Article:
Since its founding, the chorale has become the most recorded men’s chorus in history. It’s won two Emmy Awards, and beginning with its June concert earlier this year, began a new educational component working with students in area high schools.
About 100 chorale members participated in its first educational program in September at Sunset High in Oak Cliff. About 300 students in arts programs participated in the kickoff of the You Are Light Project.
The project grew out of the chorale’s You Are Light June concert when members shared their experiences with bullying, attempted suicide and other issues.
Artistic Director Sean Baugh said, “There’s nothing more frightening than singing for 300 high schoolers.” He said he had no idea how they’d be received. But that fear evaporated when he found the students to be the most attentive audience he’d ever performed for.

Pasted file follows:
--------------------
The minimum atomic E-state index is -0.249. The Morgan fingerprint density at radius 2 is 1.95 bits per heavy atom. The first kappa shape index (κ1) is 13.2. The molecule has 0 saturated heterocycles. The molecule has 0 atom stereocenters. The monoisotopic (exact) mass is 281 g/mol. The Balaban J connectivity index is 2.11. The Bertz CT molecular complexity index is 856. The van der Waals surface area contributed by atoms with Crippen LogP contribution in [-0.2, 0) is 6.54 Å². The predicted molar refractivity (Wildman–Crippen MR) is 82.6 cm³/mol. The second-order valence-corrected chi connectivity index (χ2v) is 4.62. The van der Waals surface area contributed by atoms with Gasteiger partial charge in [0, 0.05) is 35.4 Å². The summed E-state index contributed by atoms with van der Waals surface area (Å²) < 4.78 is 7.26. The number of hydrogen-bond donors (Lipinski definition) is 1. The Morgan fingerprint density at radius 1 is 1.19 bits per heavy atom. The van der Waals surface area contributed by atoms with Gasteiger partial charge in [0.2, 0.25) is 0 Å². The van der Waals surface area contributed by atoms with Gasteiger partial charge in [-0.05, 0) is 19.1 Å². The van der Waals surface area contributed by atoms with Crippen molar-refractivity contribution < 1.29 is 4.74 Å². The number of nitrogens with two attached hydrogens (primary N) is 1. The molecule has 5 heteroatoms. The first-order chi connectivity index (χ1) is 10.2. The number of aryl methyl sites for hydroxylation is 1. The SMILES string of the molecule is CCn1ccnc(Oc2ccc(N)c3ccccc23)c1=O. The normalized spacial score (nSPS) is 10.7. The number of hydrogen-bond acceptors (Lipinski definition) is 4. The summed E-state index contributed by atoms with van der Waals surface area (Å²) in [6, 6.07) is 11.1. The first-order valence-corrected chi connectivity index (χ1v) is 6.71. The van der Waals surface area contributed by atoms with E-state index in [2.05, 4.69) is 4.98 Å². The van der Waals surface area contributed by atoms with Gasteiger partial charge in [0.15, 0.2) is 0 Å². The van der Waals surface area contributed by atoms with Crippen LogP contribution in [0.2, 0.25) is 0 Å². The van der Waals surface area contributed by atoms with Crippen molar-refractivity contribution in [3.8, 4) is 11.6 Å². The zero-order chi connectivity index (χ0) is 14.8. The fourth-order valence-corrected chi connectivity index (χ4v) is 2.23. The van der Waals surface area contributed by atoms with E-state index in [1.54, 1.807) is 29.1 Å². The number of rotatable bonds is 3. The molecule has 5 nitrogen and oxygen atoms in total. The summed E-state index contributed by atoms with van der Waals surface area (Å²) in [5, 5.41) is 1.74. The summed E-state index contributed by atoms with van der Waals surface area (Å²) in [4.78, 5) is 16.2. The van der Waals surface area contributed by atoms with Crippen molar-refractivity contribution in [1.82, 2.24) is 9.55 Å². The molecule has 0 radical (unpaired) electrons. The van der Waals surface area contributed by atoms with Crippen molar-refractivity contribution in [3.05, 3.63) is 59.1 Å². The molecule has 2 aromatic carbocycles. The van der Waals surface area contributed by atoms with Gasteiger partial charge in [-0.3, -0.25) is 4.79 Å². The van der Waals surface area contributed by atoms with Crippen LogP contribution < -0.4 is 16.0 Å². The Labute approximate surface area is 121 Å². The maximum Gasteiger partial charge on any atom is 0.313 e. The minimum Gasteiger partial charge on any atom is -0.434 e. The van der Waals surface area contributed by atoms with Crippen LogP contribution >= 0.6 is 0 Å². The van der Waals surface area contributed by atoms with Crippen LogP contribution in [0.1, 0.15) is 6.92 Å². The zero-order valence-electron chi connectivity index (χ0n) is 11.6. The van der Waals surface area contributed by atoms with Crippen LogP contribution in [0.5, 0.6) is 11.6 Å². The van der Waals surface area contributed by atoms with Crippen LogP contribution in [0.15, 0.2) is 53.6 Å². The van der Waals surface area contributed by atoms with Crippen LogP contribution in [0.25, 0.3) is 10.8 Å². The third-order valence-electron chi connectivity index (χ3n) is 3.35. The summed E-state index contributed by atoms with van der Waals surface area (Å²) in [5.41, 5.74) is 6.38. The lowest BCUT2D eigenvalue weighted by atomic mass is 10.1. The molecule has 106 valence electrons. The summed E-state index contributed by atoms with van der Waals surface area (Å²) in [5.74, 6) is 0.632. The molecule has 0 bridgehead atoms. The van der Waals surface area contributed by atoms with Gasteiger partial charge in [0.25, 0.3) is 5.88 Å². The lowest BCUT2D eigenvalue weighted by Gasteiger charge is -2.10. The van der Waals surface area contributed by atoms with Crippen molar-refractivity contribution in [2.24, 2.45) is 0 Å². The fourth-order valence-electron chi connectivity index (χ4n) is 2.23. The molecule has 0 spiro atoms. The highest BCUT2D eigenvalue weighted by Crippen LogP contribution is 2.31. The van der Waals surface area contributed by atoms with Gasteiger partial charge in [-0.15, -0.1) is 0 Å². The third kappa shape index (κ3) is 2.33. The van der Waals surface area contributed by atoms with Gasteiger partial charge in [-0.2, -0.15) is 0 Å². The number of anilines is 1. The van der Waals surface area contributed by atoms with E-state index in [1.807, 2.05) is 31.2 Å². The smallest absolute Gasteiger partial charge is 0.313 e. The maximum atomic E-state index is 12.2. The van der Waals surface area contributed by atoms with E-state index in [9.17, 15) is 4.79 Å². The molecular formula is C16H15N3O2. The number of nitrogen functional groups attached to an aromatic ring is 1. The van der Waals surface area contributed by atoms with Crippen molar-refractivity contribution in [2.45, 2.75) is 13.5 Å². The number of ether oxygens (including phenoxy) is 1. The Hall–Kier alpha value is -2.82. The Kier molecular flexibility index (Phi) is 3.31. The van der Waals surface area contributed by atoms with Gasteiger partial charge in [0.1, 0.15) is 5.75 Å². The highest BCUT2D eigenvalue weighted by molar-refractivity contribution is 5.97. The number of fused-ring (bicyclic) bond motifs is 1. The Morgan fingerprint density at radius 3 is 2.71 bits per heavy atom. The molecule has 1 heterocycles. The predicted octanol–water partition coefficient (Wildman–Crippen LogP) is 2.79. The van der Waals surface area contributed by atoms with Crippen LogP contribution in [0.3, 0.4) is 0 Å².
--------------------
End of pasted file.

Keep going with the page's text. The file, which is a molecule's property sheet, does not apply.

For this midweek performance, so many members of the chorale participated after Baugh asked them, “How different would your lives be if you had 100 gay men singing for you in school?”
Baugh said at first they planned to have members tell their stories. But then they decided to give them more specific information, tools and resources.
“If you see a friend hurting on Facebook, Instagram or whatever, here are the steps to take,” he said.
Since the program, students who participated have been writing about their experience, and he’s heard the reaction has been exuberant. Baugh said one change he’ll make next program is to include a few moments of levity.
Funds raised from Rhapsody will, in part, fund the chorale’s new educational outreach. Baugh said he sees You Are Light as a new, permanent program of the chorale.
Rhapsody takes place at the Statler Dallas on Feb. 22. Tickets range from $350-2,500 and are available at RhapsodyDallas.com.